“About 480,000 people in the U.S. die from illnesses related to tobacco use each year, killing more Americans than alcohol, auto accidents, AIDS, homicide, suicide and illegal drugs combined.”
Each year, San Diego State University takes part in The Great American Smokeout, a nationwide campaign by the American Cancer Society to raise awareness about the health risks of smoking and other tobacco use.
SDSU's Health Promotion department and its Peer Health Educators, a group of students that actively promote health and wellness on campus, will lead the Great American Smokeout on Thursday, Nov. 19 on Centennial Walkway from 11 a.m. to 2:30 p.m.
While the number of Americans who smoke has declined in recent years, SDSU Health Educator Kashmone Williams believes students should be aware of the facts and the trends.
“It’s not just about smoking cigarettes,” Williams said. “Electronic cigarette use is highly prevalent among college students, which is something we need to address. Even though they may not be as high in nicotine content, you still find many of the same chemicals as you find in regular cigarettes.”
Leading the way to wellness
Health Promotion’s team of Peer Health Educators will be on-hand to educate students during the Great American Smokeout through games and activities as a way to encourage conversation about the dangers of smoking and the benefits of quitting.
About 480,000 people in the U.S. die from illnesses related to tobacco use each year, killing more Americans than alcohol, auto accidents, AIDS, homicide, suicide and illegal drugs combined, according to the American Cancer Society.
Peer Health Educators like Jake Gooing, a senior majoring in kinesiology, regularly assist with outreach events and workshops like the Great American Smokeout, to steer students and community members toward healthy lifestyles and behaviors.
“One in five deaths in America are related to smoking-related illness every year, and it’s one of the most preventable causes of death,” Gooing said. “Being a part of smoking prevention is something that is important to me, and the Peer Health Education program is something I wanted to be a part of before I go into medical school.”
A Peer Health Educator-in-training, junior Angie Cortez is majoring in public health at SDSU. She thinks hookah lounges have made smoking popular again because of its social aspect, despite carrying the same health risks as cigarettes.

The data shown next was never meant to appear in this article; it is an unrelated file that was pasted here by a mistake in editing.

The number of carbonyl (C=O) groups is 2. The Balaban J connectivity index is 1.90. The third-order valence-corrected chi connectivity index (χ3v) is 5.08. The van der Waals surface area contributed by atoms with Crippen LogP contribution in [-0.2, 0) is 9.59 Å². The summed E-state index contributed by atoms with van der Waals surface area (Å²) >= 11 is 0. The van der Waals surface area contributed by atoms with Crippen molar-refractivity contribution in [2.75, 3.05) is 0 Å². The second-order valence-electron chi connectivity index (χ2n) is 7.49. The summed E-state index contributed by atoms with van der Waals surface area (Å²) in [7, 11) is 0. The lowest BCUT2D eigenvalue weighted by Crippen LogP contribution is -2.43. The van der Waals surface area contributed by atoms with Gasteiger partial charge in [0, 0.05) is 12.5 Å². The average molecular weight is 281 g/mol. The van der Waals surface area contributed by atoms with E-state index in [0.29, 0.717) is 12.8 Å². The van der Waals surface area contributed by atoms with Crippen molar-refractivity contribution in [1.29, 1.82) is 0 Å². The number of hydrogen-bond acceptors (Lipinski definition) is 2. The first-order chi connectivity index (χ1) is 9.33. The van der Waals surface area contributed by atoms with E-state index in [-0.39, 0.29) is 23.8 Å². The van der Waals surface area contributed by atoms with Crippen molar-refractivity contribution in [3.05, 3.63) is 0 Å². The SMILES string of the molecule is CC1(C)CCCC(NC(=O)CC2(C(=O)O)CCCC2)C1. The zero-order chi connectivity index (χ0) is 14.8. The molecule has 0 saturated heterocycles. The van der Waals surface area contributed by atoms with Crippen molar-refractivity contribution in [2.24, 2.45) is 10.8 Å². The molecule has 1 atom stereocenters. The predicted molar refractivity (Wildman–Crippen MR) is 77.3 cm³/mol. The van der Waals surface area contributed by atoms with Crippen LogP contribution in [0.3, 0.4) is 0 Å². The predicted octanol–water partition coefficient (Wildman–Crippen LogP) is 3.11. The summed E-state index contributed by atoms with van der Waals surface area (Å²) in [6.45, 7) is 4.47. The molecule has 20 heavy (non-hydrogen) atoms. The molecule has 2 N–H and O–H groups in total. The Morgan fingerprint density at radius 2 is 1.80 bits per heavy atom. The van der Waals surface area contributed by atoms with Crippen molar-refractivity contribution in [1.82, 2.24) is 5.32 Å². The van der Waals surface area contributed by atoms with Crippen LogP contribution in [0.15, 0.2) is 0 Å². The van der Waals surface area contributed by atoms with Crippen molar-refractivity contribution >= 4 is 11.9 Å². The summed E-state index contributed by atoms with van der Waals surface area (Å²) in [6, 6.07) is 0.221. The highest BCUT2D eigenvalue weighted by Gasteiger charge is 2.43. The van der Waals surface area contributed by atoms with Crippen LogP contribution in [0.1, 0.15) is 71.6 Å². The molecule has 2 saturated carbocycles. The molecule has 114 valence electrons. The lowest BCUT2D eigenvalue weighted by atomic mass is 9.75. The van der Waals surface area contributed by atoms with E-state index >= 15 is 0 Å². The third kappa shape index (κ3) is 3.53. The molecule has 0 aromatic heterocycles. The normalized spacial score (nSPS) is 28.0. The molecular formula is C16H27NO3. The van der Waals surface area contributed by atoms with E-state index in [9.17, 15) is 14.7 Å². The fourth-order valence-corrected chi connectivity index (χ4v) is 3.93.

“Most people don’t think it’s as bad as smoking cigarettes, but it’s still tobacco,” Cortez said. “It’s not a good idea to smoke hookah, but it’s what people are doing nowadays.”
Live well Aztecs
SDSU offers various support programs designed to help students cut down on addictive habits, including Counseling & Psychological Services’ new Tobacco e-CHECK UP TO GO online program aimed at reducing or eliminating all types of tobacco use.
Developed by two Counseling & Psychological Services’ counselors and one psychologist, Tobacco e-CHECK UP TO GO doesn’t require students to meet in-person with a counselor, though students still receive personalized feedback on their smoking habits.
Counseling & Psychological Services Director Jennifer Rikard said students in need of additional support, can find it in the ASPIRE program which is tailored to each individual student’s needs and goals toward leading a smoke-free life.
“ASPIRE is a personalized, motivating program where the student meets one-on-one with counselor to discuss all the factors of their lifestyle including tobacco use,” Rikard said. “Together they create a plan to cut back or quit by taking into account the negative consequences that the student wants to eliminate and what the student wants to accomplish.”
Aztecs for Recovery, a student support group for those who self-identify as having addictive behaviors, also meets weekly on campus.
For more information about Counseling & Psychological Services’ ASPIRE Program or Aztecs for Recovery, or to schedule an appointment with a counselor, students are encouraged to call (619) 594-5220.
Since 2014, SDSU has been a smoke-and-tobacco-free campus to protect the health and safety of students, faculty and staff.